Social networking apps have had an extreme surge in popularity in recent days, and you might have heard everyone suddenly talking about all sorts of different platforms. So, what’s the deal with them?
For many millennials going out drinking and partying with friends was the best way to stay connected with friends in a Pre-COVID-19 world. But in a Post-COVID-19 world quarantine, isolation and social distancing have become the new norm. So, it’s no surprise that many millennials are turning to apps as a way to stay connected.
Currently ranking at number one for social networking apps in 17 countries on the Apple app store, Houseparty has become an overnight sensation among company-starved millennials. It offers in-app games such as Trivia, Heads Up and Complete the Lyrics. The app also offers screen-sharing services for up to eight people in a one group conversation, notifies users when their friends go into the app, and shows who is talking to whom.
Houseparty has been showcased on Instagram, Facebook and Snapchat, as people share there positive and negative experiences with the app. You’ve most likely seen your favourite celebrities and even your friends sharing footage of themselves playing games or the funniest parts of their video group chats.
But you may have also seen the not so fun side of the app as people took to Twitter and other platforms to talk about how “users can also enter conversations without their permission unless users have specifically chosen to ‘lock’ their room”, or the rumours that the app is stealing or hacking user’s private information.
Another app Millennials are turning to is ZOOM, originally meant for video conferencing, web conferencing, and webinars. The platform is already well known and used by many businesses, but most recently millennials have coined a new term for the app, “Zoom-University”, as many university campuses migrate onto the platform. It’s no surprise then that millennials have re-imagined the platform as another way to stay connected.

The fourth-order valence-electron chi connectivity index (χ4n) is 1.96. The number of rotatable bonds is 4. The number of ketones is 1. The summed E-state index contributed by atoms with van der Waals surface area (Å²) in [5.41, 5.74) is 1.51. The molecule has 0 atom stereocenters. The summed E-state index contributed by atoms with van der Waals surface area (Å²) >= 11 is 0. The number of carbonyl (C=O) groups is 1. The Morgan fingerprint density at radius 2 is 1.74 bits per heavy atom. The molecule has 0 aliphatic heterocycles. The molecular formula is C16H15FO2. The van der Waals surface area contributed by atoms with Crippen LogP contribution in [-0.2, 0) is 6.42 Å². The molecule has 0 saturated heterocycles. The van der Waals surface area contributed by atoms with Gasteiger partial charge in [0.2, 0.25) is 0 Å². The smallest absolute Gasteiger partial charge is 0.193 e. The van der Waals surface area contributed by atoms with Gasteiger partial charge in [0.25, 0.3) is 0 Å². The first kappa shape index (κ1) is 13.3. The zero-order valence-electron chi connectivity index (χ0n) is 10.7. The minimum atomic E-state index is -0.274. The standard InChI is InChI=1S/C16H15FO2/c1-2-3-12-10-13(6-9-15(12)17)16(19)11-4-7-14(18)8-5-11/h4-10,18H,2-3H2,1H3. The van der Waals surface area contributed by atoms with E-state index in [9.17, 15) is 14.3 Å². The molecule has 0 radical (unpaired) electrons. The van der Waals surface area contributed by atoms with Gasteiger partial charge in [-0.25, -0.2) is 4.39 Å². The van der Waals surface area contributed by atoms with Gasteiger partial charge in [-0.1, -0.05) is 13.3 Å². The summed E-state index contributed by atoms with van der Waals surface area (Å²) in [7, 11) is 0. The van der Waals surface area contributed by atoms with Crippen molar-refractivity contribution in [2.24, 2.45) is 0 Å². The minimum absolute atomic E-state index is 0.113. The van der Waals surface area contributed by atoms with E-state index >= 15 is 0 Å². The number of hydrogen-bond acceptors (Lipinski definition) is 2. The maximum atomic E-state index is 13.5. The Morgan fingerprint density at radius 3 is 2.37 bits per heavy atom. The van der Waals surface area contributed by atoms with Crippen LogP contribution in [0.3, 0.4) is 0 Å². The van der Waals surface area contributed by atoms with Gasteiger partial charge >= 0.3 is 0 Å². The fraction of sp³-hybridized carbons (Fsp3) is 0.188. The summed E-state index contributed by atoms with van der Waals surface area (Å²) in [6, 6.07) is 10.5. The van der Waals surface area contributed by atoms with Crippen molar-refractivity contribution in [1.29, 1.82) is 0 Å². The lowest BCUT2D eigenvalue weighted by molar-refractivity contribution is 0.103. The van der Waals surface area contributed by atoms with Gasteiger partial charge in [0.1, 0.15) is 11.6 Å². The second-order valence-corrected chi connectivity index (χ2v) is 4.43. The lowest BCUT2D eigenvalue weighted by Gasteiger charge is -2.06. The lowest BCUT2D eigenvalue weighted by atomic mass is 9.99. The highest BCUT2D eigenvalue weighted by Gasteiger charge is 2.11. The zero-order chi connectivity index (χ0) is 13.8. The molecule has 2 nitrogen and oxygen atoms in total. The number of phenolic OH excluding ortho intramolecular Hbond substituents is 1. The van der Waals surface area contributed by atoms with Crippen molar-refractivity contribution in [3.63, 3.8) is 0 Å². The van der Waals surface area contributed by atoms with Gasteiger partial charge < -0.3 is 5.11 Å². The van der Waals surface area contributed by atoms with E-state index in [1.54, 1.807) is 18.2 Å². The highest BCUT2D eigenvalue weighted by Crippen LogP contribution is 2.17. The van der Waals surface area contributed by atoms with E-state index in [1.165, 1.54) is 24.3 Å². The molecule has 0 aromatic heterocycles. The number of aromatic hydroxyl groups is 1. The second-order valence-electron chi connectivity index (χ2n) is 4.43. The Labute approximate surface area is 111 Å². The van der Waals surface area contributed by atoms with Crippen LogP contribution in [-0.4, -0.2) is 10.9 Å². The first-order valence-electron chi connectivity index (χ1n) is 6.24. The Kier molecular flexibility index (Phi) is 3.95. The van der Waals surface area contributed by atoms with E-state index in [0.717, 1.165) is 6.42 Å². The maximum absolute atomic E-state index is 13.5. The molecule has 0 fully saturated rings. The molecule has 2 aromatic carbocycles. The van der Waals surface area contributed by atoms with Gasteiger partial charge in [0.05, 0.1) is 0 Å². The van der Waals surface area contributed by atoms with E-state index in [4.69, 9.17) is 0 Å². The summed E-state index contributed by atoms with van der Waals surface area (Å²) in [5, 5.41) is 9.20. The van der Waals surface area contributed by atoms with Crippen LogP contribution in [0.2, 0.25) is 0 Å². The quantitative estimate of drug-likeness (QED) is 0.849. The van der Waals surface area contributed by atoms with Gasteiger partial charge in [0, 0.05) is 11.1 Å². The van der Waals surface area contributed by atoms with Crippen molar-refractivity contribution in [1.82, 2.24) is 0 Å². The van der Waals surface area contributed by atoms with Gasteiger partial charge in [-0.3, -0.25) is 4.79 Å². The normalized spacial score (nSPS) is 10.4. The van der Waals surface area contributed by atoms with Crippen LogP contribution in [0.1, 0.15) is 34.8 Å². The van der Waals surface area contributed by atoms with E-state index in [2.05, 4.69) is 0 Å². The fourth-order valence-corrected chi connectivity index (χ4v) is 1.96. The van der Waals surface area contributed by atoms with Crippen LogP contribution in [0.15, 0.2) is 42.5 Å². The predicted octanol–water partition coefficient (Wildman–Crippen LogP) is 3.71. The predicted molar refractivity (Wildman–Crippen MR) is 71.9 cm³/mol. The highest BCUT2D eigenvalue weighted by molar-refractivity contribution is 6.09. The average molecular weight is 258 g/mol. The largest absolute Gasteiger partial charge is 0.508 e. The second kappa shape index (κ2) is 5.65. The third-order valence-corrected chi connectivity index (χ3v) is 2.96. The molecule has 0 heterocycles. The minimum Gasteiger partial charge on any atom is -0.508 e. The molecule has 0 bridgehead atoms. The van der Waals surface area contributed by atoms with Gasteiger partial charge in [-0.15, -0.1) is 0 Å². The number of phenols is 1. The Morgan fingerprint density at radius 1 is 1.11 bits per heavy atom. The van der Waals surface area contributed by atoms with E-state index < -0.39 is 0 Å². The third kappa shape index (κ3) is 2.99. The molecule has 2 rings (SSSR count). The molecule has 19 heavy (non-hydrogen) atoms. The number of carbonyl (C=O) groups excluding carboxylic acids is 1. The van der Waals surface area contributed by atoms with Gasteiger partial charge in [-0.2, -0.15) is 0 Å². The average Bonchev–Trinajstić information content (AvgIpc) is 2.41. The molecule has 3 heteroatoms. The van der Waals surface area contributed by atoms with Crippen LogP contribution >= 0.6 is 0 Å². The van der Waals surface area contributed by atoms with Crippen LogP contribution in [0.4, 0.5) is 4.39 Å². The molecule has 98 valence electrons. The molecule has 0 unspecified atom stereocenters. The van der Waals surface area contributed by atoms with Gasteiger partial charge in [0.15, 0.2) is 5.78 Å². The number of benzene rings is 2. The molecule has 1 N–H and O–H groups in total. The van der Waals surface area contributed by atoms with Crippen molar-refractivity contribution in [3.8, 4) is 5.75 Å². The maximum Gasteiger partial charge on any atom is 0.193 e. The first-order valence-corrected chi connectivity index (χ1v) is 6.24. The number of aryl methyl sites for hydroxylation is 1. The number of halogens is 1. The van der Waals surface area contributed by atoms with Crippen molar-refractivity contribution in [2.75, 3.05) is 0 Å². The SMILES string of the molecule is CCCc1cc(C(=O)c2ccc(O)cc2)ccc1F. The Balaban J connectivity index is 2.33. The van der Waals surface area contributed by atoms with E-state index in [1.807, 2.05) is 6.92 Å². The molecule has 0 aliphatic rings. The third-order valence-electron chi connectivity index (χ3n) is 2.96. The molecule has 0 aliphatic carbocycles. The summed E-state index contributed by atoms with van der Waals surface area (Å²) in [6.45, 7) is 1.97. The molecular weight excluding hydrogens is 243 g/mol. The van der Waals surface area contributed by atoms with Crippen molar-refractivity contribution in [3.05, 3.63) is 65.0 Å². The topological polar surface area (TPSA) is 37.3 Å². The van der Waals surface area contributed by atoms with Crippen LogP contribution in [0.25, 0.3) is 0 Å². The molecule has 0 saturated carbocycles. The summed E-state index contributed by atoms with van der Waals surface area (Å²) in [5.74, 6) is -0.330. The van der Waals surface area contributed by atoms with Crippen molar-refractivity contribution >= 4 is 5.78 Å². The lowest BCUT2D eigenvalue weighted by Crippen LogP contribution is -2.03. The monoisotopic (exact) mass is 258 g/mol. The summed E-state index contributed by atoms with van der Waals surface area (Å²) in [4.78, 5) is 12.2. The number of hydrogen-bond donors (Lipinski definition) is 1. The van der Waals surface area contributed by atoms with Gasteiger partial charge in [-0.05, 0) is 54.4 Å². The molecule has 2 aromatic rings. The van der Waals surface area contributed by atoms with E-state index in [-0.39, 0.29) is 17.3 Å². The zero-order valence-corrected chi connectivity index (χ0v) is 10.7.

The platform allows you to create a virtual conference room, allowing you to add to 100 participants. The service doesn’t require an account or payment to join a video you just send them a link to join. Zoom also has other features which many millennials have taken a licking to such as adding “virtual backgrounds”, is a fun way to amuse yourself and others on the call. Another feature which many millennials have all used is the “Touch Up My Appearance feature”, this softens the focus of your video to make your skin tone look smoother and hide imperfections. this is perfect for those early morning classes.
Another video conferencing platform millennials are using is the classic Skype, an oldie but a goodie that has been around for ages. With lockdown, the ubiquitous video chat app is making a stellar comeback. The platform allows users to video chat and voice call as well as instant message between computers, tablets and mobile devices anywhere and anytime for free.
For many millennials, Skype was probably the first video app you ever used. I and many others remember the good old days when our friends would jump on to Skype after school and just laugh and have fun. Well, know we can relive the glory days during quarantine, isolation and social distancing by skyping mates and curing boredom. If that platform doesn’t appeal, WhatsApp and Facetime (on iphone) do a similar job.
So, while we’re in lockdown and we’re in social distancing mode. It feels good to know that we are doing our bit to help flatten the curve amid this pandemic. But doing this can be boring. But using these apps and staying connected can easily fix these boring times.
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